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Animal Welfare Act - A Big Enough Deterrent?

It’s taken 95 years to adapt the original pet law of the Protection of Animals of 1911 and one fears that if further changes aren’t made sooner rather than later, then animals will continue to suffer in the most unimaginable ways possible. Despite the acts new welfare offence which consolidated both the Protection of Animals Act (1934) and Abandonment of Animals Act (1960) there is an ever increasing nationwide call to arms to further the punishments placed on pet owners who abuse animals and break the code of practice. Moreover, incidents involving animal abuse actually appear to be on the rise despite the increasing awareness of malpractice due to social networking. The abuse suffered by dogs can never be reprieved, yet the subsequent punishments placed on owners and its severity is totally unparalleled to the crimes that have been committed.

In the past week alone there have been numerous cases of canine cruelty – the one consistent theme being the almost offensively tepid harshness of punishment for the offender. A man by the name of John McLellan from Middlesborough was given a suspended 12 week sentence, a 30 day rehabilitation order and was asked to pay costs of only £500 as well as a victim surcharge, despite causing injuries to his ex-partners dog that were so horrific that the dog is still receiving treatment 4 months after the attack, likening the trauma suffered to that of a road traffic incident.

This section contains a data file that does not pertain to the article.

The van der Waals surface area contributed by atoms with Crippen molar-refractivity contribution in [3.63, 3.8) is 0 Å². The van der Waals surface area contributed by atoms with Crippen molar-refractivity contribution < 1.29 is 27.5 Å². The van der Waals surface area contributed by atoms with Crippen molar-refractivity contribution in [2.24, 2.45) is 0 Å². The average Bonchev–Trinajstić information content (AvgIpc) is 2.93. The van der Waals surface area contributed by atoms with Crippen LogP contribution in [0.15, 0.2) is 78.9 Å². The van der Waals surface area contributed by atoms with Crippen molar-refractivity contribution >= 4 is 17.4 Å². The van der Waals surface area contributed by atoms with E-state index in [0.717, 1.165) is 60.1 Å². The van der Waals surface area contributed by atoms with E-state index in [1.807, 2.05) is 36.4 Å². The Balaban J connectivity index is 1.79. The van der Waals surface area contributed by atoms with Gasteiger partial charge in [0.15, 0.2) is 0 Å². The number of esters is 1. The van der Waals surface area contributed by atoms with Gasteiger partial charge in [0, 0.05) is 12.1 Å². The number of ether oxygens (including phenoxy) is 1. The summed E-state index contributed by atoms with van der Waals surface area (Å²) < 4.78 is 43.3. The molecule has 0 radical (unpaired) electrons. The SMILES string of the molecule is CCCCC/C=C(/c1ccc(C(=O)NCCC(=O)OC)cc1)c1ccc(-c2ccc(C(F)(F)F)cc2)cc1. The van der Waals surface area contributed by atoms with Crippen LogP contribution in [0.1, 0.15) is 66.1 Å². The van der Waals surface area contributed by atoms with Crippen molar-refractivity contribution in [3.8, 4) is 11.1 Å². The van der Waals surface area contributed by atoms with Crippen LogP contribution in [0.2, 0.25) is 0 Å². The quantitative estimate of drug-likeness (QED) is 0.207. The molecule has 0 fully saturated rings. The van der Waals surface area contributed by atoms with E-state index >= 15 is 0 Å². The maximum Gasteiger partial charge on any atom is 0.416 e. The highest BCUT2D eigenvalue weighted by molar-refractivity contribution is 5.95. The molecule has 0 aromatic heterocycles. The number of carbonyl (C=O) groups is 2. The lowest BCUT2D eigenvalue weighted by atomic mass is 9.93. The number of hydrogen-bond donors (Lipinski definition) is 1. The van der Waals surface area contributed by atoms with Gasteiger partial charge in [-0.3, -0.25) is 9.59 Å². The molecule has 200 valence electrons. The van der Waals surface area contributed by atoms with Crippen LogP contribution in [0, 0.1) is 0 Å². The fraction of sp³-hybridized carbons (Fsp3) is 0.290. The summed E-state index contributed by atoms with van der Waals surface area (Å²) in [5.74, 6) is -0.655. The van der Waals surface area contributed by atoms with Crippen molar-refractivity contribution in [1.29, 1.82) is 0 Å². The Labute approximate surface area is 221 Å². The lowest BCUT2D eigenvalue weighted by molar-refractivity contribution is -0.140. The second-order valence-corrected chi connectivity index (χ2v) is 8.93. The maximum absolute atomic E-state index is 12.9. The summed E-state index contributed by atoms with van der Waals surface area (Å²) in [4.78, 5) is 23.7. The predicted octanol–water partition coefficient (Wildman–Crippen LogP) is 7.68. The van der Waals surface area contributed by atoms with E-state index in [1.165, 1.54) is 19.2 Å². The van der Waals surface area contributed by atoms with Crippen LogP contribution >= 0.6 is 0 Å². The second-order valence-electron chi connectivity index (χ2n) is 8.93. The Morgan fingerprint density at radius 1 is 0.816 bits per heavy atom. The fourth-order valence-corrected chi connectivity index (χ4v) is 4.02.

In Dorset a group of 11 rspcamen from England and Wales subjected dogs to torture methods involving other wild animals on a horrific scale that involved the death of ‘thousands’ of creatures. The ramifications? Graham Coombes received a lifetime ban from owning dogs and was convicted of eight counts of animal cruelty amounting to only 20 weeks in prison, whilst ten other men were found guilty of a total of 19 offences related to animal fighting. The case for the prosecution told the jury that the primary motivation for these horrendous acts was ‘gratuitous pleasure’, and yet other gang members are unlikely to be sentenced to anything that supersedes Coombes’s punishment.

Fortunately, these events are not commonplace; the Welfare Act which manages to combine 20 pieces of legislation into one fully binding law has increased penalties to £20,000 with maximum jail-terms of 51 weeks and some lifetime bans on pet ownership. Most importantly a duty-of-care model has now also been applied to pet ownership, something which originally applied only to farm animals and what the RSPCA has labelled a ‘major breakthrough’. However, organisations such as the CCA (Catholic Concern for Animals) say the reforms don’t go far enough despite the governments emphasis on ‘preemptive action’, calling for total bans and further welfare protection of animals used for greyhound racing.

Animal Welfare Minister Ben Bradshaw had originally called the legislation ‘worthy of our reputation as animal lovers’ yet since the act came into power the RSPCA has actually seen an 11% increase in complaints yet an 8% reduction in convictions, with dogs still most at risk despite a downward trend in cases of harm of -15.6%. Obviously, we have a duty as pet-lovers to uphold the legislation enforced by the AWA, but now with the advantages presented by social media we have the opportunity to not only increase awareness of these incidents but stamp them out entirely – especially whilst the severity of punishment does little to defer those committing animal abuse crimes.

Images courtesy of RSPCA.